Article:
A Little Piece of Heaven receives funding to tour region

Orana Arts is pleased to announce a successful application to the Create NSW Aboriginal Regional Arts Fund. The $20,000 grant will bring Aboriginal theatre — for the first time — to some regional NSW communities. Performances of A Little Piece Of Heaven, written and performed by Wiradjuri Elders Aunty Ruth Carney and Uncle Dick Carney, will be staged in the Gilgandra Shire and Bogan Shire localities later in 2019.

In A Little Piece of Heaven the couple tell their story in their own words, delivering a truly extraordinary and previously untold tale of Aboriginal life in country NSW through the twentieth century. The show received rave reviews when it was performed for Narromine and Dubbo audiences in 2018, with one audience member saying that the show:

“…gave me an important and extraordinary insight into the hardships experienced by Aoriginal people in rural Australia through the voices of those who had lived it. It also spoke to the dignity, integrity and strength of Aunty Ruth Carney and Uncle Dick Carney, and their love for each other. They have brought a special light to me personally.” 

The NSW Government funding will enable the show to tour to Gilgandra and Nyngan, towns which share a special connection to the Carney family and their story. The tour will take place in the second half of this year. 

Orana Arts Executive Director Alicia Rodriguez Leggett calls A Little Piece of Heaven:

“An authentic voice for regional theatre that transcends the place of its creation due to the universal themes of love, loss, grief and joy.”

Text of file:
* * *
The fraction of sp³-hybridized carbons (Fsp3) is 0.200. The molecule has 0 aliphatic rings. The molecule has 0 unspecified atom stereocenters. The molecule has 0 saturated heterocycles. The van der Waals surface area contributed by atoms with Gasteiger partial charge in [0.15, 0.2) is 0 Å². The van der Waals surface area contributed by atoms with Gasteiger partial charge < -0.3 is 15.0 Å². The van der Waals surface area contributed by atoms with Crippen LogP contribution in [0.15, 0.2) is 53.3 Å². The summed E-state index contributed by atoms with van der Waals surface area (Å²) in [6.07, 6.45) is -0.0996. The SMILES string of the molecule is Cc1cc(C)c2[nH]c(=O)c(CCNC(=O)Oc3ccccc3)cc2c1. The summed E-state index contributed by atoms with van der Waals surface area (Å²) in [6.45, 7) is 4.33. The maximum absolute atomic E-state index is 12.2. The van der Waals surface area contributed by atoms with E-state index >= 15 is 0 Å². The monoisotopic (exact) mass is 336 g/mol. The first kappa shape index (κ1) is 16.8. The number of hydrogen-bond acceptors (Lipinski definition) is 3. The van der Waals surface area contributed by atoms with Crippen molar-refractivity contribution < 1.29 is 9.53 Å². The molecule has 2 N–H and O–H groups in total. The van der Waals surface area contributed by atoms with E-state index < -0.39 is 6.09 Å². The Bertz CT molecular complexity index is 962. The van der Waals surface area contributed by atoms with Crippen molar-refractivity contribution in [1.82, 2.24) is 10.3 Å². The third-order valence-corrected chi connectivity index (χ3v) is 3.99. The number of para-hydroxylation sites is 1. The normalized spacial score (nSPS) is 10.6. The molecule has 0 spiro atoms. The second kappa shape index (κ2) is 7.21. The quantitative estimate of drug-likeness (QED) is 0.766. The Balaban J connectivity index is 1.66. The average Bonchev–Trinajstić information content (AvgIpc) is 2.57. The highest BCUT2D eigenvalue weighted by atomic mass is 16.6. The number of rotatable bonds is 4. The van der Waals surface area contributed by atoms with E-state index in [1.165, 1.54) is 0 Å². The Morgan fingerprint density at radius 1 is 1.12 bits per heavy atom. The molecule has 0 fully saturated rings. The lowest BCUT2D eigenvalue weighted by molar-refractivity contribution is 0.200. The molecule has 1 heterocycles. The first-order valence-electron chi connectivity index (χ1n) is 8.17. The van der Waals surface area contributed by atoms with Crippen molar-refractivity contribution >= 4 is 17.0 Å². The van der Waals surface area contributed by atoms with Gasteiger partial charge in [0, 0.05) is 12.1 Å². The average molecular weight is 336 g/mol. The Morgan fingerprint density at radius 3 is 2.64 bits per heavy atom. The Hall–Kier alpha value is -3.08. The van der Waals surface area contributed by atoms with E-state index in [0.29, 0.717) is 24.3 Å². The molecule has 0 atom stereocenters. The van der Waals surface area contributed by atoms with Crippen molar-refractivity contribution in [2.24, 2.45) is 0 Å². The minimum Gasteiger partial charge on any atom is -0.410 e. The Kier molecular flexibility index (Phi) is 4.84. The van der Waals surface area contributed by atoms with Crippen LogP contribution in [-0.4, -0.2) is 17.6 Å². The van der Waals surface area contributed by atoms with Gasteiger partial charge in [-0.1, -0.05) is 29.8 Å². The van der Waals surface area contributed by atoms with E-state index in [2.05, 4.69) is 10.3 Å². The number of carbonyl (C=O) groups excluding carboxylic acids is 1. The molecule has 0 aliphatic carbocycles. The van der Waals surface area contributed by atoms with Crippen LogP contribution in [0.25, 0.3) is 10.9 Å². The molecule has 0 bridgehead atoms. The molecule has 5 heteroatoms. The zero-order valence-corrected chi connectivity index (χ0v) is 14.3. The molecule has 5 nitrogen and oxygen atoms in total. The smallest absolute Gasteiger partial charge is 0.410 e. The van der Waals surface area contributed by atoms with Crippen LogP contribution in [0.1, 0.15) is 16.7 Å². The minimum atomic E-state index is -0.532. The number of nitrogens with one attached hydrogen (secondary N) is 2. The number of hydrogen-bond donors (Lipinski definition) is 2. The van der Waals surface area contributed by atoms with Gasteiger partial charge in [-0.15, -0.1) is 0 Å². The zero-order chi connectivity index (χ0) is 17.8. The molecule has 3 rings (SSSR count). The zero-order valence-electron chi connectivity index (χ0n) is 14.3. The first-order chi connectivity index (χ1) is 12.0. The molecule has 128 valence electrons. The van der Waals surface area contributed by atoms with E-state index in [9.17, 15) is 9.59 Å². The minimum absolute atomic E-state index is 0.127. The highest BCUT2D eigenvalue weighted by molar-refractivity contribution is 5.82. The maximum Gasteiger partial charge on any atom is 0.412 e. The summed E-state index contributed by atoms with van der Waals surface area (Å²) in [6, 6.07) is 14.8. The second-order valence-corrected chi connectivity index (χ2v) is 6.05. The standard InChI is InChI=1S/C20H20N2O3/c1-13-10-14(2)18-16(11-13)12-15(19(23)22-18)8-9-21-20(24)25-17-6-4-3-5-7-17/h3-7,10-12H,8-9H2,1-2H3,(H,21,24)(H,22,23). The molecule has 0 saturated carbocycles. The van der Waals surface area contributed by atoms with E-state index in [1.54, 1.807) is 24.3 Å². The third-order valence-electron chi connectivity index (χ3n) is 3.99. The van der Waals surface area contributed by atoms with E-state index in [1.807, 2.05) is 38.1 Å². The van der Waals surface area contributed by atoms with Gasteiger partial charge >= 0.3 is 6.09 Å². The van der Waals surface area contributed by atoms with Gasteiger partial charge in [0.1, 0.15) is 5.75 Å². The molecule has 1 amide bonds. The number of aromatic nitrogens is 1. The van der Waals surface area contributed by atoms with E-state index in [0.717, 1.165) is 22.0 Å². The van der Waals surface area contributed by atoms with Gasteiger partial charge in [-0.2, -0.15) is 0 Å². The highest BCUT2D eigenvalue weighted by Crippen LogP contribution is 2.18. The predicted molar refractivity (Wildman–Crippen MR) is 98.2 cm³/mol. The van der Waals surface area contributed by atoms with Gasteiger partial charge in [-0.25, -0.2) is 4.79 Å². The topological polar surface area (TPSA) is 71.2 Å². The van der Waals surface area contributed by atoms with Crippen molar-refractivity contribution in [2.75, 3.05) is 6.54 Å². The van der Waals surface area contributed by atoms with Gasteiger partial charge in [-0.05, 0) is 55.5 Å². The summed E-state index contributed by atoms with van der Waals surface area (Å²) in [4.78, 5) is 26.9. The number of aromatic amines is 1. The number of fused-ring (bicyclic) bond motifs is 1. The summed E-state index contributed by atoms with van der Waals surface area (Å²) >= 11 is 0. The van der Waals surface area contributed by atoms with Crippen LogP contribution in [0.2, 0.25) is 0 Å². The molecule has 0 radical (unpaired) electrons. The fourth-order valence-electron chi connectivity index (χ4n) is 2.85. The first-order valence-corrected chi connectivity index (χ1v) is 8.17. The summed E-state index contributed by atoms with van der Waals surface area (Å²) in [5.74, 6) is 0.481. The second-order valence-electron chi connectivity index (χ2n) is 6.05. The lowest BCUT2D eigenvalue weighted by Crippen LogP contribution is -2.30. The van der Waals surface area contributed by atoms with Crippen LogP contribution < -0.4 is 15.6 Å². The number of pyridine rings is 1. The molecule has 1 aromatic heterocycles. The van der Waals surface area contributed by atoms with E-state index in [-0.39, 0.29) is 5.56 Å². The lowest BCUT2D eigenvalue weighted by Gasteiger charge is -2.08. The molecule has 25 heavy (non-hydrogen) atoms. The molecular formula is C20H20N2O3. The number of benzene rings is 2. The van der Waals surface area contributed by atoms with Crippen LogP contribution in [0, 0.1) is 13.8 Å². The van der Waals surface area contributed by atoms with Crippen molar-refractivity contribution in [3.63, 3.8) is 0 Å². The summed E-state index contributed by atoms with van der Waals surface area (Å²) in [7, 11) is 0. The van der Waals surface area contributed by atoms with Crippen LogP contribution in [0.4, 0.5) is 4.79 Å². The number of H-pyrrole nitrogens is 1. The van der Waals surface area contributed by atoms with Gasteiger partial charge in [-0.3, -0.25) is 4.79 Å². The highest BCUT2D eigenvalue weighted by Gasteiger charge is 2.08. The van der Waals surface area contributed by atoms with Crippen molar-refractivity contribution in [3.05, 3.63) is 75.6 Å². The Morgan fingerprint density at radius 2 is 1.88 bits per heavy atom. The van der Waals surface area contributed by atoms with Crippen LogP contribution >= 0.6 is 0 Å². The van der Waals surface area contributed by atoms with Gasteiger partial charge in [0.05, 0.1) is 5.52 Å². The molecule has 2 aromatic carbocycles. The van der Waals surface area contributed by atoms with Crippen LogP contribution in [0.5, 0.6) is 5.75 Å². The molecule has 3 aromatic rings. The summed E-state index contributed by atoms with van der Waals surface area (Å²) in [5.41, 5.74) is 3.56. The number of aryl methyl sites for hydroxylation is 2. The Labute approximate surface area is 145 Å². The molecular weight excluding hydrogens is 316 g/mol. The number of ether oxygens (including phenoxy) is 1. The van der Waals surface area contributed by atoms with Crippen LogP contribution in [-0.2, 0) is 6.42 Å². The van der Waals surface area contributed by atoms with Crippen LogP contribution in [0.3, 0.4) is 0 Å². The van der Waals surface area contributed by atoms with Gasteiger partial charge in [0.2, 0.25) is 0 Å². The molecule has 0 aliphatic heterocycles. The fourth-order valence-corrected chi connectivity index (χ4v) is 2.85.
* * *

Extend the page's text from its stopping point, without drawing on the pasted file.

The production has been created by an Aboriginal led artistic team under the direction of acclaimed theatre-maker John Harvey of Brown Cab Productions. A Little Piece of Heaven will also tour to Melbourne’s Footscray Community Arts Centre in May as part of the Yirramboi Festival.  

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A Little Piece of Heaven is proudly presented with support from the NSW Government.

Artist Profile: Barbara Scott on her photographic exhibition Country

We recently chatted with Gilgandra photographer Barbara Scott about her creative practice, inspirations and her new exhibition Country, now on display at the Gilgandra Art Gallery.

How did you first get into photography and what draws you to the medium? 

What draws me to photography is being able to be creative to produce something I enjoy. I first became interested in photography when I was given an instamatic camera by my parents when I was about 12. I knew I enjoyed taking photos and over the years discovered I wasn’t too bad. In 2010 I had burnout and it was recommended to me to do something on a regular basis that nurtured my soul. I did some courses in photography and was selected to exhibit in the student exhibition at The Australian Centre for Photography. 

Photographer Barbara Scott

Photographer Barbara Scott

Which photographers influenced you, and how did they influence your thinking and photography?

Ken Duncan has been a big influencer as I’ve met him personally and have heard the stories behind some of his photos. He is very patient — more patient than I am — knows what he wants to capture and will wait for the right moment. Ken says that the hardest thing about photography is ‘getting out of bed,’ i.e. getting up in the morning to photograph, or just pushing yourself to go for that drive. This comment has influenced me greatly and has encouraged me to ‘just do it.’